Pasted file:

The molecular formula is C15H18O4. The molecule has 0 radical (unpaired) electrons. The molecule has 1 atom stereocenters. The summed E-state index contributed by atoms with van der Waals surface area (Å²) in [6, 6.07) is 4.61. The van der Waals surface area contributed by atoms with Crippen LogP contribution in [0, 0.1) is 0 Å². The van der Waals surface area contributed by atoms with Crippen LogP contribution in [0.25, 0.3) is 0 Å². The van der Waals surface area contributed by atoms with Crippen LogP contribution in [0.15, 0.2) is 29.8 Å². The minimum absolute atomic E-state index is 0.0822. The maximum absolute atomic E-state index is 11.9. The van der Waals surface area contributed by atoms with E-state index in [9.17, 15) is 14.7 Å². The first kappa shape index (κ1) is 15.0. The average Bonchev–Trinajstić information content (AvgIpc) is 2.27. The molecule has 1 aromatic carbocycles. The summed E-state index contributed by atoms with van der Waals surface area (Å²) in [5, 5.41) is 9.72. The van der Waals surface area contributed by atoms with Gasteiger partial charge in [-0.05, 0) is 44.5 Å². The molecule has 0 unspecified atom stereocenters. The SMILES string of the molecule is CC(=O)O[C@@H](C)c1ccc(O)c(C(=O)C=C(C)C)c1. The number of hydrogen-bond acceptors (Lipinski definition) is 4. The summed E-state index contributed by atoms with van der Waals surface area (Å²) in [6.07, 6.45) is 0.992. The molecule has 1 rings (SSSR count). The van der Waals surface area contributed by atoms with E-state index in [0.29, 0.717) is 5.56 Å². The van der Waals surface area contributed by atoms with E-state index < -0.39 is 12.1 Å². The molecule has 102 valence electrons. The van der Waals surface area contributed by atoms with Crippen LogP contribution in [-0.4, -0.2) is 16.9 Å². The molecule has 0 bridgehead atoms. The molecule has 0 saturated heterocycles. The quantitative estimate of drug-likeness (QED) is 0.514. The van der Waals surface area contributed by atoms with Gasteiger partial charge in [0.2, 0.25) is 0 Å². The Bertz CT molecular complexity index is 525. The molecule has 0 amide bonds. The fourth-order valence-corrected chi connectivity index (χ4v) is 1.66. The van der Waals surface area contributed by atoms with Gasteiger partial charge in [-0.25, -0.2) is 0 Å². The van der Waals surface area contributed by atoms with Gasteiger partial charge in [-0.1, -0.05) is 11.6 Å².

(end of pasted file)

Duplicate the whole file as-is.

The molecular formula is C15H18O4. The molecule has 0 radical (unpaired) electrons. The molecule has 1 atom stereocenters. The summed E-state index contributed by atoms with van der Waals surface area (Å²) in [6, 6.07) is 4.61. The van der Waals surface area contributed by atoms with Crippen LogP contribution in [0, 0.1) is 0 Å². The van der Waals surface area contributed by atoms with Crippen LogP contribution in [0.25, 0.3) is 0 Å². The van der Waals surface area contributed by atoms with Crippen LogP contribution in [0.15, 0.2) is 29.8 Å². The minimum absolute atomic E-state index is 0.0822. The maximum absolute atomic E-state index is 11.9. The van der Waals surface area contributed by atoms with E-state index in [9.17, 15) is 14.7 Å². The first kappa shape index (κ1) is 15.0. The average Bonchev–Trinajstić information content (AvgIpc) is 2.27. The molecule has 1 aromatic carbocycles. The summed E-state index contributed by atoms with van der Waals surface area (Å²) in [5, 5.41) is 9.72. The van der Waals surface area contributed by atoms with Gasteiger partial charge in [-0.05, 0) is 44.5 Å². The molecule has 0 unspecified atom stereocenters. The SMILES string of the molecule is CC(=O)O[C@@H](C)c1ccc(O)c(C(=O)C=C(C)C)c1. The number of hydrogen-bond acceptors (Lipinski definition) is 4. The summed E-state index contributed by atoms with van der Waals surface area (Å²) in [6.07, 6.45) is 0.992. The molecule has 1 rings (SSSR count). The van der Waals surface area contributed by atoms with E-state index in [0.29, 0.717) is 5.56 Å². The van der Waals surface area contributed by atoms with E-state index < -0.39 is 12.1 Å². The molecule has 102 valence electrons. The van der Waals surface area contributed by atoms with Crippen LogP contribution in [-0.4, -0.2) is 16.9 Å². The molecule has 0 bridgehead atoms. The molecule has 0 saturated heterocycles. The quantitative estimate of drug-likeness (QED) is 0.514. The van der Waals surface area contributed by atoms with Gasteiger partial charge in [0.2, 0.25) is 0 Å². The Bertz CT molecular complexity index is 525. The molecule has 0 amide bonds. The fourth-order valence-corrected chi connectivity index (χ4v) is 1.66. The van der Waals surface area contributed by atoms with Gasteiger partial charge in [-0.25, -0.2) is 0 Å². The van der Waals surface area contributed by atoms with Gasteiger partial charge in [-0.1, -0.05) is 11.6 Å².